Idelcin Palma is the youngest of 11 siblings and the only one still living in his hometown of Las Lajas, Honduras. As agricultural jobs have dried up due to historic droughts, his siblings have moved to larger cities to seek work. His parents, who have only a few years of formal education between them, have sacrificed to support his goal of completing school.
Through an IAF-facilitated initiative with three youth-focused organizations, Palma is pursuing secondary education and—hopefully—a more stable career. He says about his future, “Everything good takes work. You can’t have everything in life, but I’m working to fulfill my dreams and be better to give my parents what they deserve, since they give everything for me.”
In a context like Honduras in which violence and poverty abound but jobs do not, how do young people find hope? Many IAF grantees have been working to provide it.
Nearly one in three young people in Honduras neither work nor study, and fewer than one in four complete high school. With little reason to believe large-scale economic, political, or security conditions will improve any time soon, many youth have migrated to the cities or internationally since 2014. A third of our Honduran grantees work with youth through programs that:
- keep kids in school
- offer vocational and microenterprise development training
- develop leadership skills
- build networks of youth organizations
- facilitate engagement between youth and their governments
Collaborating to Provide Services Youth Need
In 2016, we convened youth and youth-focused grantees from Honduras, Guatemala, and El Salvador to address the conditions causing so many youth to lose hope of having a future in their country and feeling pressured to migrate north. As a result, three Honduran organizations came together to design a partnership that would leverage the strengths of each: Asociación de Desarrollo Pespirense (ADEPES), Asociación de Desarrollo Triunfeña (ADETRIUNF), and Organization for Youth Empowerment (OYE).
The partner organizations:
- Both ADEPES and ADETRIUNF developed from farmers’ associations. In 2011, they recognized that the increasing frequency of droughts would drive young people to seek work in (increasingly violent) urban centers. They set out to find new ways for young people to earn a living and reinvest in civic life in their home communities. ADETRIUNF has helped rural youth start over 70 microenterprises, generating close to 135 jobs (90 permanent and 45 temporary) for youth entrepreneurs and other community members. Organizations throughout Honduras are studying its successful model.
- The Organization for Youth Empowerment (OYE) was founded over 14 years ago to create educational and economic opportunities for at-risk youth in the city of El Progreso. OYE’s small scholarships allow urban youth to complete secondary school or begin technical training or higher education. It also promotes leadership development, skill-building, and civic engagement opportunities. OYE has given 389 youth scholarships; 98 percent of the scholarship recipients have completed secondary school, and 80 percent of those who finished secondary school have enrolled in college. Strikingly, in an urban area where high youth migration is the norm, only around 2 percent of the scholarship recipients have emigrated. ADEPES, ADETRIUNF, and OYE analyzed the gaps in their efforts to help youth create viable futures for themselves and identified an opportunity to collaborate. Learning from OYE’s success, ADEPES and ADETRIUNF incorporated micro-scholarships into their programs and expanded relationships with the private sector for greater sustainability. Meanwhile, OYE learned how to train young entrepreneurs and support their microenterprises.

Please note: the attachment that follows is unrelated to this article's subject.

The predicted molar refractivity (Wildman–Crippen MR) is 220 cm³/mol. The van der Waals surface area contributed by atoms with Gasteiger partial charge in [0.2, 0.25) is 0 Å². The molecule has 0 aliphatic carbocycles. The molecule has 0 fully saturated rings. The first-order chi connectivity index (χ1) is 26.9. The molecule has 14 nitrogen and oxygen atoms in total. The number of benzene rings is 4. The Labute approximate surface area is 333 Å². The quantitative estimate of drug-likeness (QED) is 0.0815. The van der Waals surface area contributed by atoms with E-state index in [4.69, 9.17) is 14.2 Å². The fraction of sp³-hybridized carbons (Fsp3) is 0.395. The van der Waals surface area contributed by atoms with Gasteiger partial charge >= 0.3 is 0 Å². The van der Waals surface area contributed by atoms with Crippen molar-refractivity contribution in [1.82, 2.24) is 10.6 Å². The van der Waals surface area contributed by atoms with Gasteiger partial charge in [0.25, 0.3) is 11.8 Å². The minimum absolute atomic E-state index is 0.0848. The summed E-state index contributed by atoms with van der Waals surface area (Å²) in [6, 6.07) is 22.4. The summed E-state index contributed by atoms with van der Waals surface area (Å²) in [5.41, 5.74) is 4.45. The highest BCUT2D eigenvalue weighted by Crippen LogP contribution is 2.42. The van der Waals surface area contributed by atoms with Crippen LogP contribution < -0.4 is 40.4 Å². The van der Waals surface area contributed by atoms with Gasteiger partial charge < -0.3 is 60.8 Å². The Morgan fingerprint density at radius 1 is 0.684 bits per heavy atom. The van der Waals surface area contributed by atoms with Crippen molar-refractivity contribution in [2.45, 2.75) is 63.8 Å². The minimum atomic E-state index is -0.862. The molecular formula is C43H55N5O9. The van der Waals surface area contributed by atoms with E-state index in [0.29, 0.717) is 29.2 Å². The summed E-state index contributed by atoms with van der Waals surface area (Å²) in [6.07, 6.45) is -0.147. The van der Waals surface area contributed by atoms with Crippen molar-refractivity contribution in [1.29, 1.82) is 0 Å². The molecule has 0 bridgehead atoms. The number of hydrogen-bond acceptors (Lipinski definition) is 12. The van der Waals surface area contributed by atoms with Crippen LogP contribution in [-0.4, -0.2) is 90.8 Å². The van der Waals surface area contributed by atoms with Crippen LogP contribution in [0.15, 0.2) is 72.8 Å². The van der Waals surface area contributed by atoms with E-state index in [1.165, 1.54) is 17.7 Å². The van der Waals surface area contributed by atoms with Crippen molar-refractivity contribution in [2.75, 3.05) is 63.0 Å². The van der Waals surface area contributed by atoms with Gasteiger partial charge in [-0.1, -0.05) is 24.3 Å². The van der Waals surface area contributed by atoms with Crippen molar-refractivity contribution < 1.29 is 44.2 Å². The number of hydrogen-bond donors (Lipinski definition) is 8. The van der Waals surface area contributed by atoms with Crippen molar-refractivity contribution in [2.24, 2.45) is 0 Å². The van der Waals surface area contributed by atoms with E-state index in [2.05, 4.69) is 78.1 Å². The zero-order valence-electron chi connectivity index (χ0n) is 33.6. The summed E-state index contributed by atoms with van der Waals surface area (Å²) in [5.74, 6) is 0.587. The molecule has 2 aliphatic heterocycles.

Together, the organizations have begun a comprehensive pilot program for youth 14–30 years old in three municipalities that provides vocational education, micro-scholarships, leadership training, and seed capital and technical assistance to launch small businesses. Scholarship recipients also commit to volunteering, primarily in areas associated with their studies, which provides them both hands-on learning and a way to give back to their home communities.
Of the 102 secondary, technical institute, and university students who received scholarships through this initiative, 38 have already graduated and the rest are on target to do so in the next few years. The joint project has trained over 1,664 youth in life skills and resilience, self-esteem, and leadership development.
The pilot has already proved successful in generating hope and concrete opportunities for vulnerable youth. Thanks to his scholarship from ADETRIUNF, Santos Muñoz, who has a physical disability, was able to pursue a college degree: “My desire to live has come back and my self-esteem has grown, now that I’ve entered the university.” Muñoz feels responsible to motivate other young people and give back to his community by teaching 17 other young people what he has learned.
Kelvin Castillo almost gave up hope on continuing his studies before receiving a scholarship from ADEPES. He planned to move to a major city like Tegucigalpa and look for work; now he is pursuing a degree in business administration.
Leveraging their technical assistance and funding from the IAF grant, ADETRIUNF, ADEPES, and OYE have enlisted 36 public, private, and academic organizations to match funding for new scholarships and provide training and employment opportunities. Young ADETRIUNF participants also successfully advocated with local government and secured its commitment to fund 25 additional scholarships and seed capital for youth enterprises. This joint initiative has been gaining momentum, drawing the attention of international funders like Pan Para el Mundo, which will fund additional four-year university scholarships through ADEPES.